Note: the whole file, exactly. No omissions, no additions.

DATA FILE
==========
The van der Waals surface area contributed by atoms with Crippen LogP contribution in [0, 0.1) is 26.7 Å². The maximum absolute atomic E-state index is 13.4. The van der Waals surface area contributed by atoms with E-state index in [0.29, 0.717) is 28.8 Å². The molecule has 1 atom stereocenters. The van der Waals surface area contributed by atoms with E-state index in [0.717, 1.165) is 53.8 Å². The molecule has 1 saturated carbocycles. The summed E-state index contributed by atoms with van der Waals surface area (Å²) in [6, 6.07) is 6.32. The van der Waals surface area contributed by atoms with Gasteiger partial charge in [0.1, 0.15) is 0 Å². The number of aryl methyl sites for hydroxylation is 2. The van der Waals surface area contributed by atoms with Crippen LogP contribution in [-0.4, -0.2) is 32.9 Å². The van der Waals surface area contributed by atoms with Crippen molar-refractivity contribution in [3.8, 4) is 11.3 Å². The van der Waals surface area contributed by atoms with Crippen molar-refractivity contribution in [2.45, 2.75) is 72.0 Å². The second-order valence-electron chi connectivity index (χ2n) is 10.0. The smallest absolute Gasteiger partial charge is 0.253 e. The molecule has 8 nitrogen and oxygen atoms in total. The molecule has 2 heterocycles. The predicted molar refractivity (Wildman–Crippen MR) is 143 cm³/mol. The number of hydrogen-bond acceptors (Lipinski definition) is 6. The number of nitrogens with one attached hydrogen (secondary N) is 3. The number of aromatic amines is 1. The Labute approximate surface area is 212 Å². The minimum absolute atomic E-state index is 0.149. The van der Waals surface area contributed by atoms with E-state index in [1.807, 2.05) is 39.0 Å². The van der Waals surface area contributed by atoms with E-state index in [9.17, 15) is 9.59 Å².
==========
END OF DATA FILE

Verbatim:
The van der Waals surface area contributed by atoms with Crippen LogP contribution in [0, 0.1) is 26.7 Å². The maximum absolute atomic E-state index is 13.4. The van der Waals surface area contributed by atoms with E-state index in [0.29, 0.717) is 28.8 Å². The molecule has 1 atom stereocenters. The van der Waals surface area contributed by atoms with E-state index in [0.717, 1.165) is 53.8 Å². The molecule has 1 saturated carbocycles. The summed E-state index contributed by atoms with van der Waals surface area (Å²) in [6, 6.07) is 6.32. The van der Waals surface area contributed by atoms with Gasteiger partial charge in [0.1, 0.15) is 0 Å². The number of aryl methyl sites for hydroxylation is 2. The van der Waals surface area contributed by atoms with Crippen LogP contribution in [-0.4, -0.2) is 32.9 Å². The van der Waals surface area contributed by atoms with Crippen molar-refractivity contribution in [3.8, 4) is 11.3 Å². The van der Waals surface area contributed by atoms with Crippen molar-refractivity contribution in [2.45, 2.75) is 72.0 Å². The second-order valence-electron chi connectivity index (χ2n) is 10.0. The smallest absolute Gasteiger partial charge is 0.253 e. The molecule has 8 nitrogen and oxygen atoms in total. The molecule has 2 heterocycles. The predicted molar refractivity (Wildman–Crippen MR) is 143 cm³/mol. The number of hydrogen-bond acceptors (Lipinski definition) is 6. The number of nitrogens with one attached hydrogen (secondary N) is 3. The number of aromatic amines is 1. The Labute approximate surface area is 212 Å². The minimum absolute atomic E-state index is 0.149. The van der Waals surface area contributed by atoms with E-state index in [1.807, 2.05) is 39.0 Å². The van der Waals surface area contributed by atoms with E-state index in [9.17, 15) is 9.59 Å².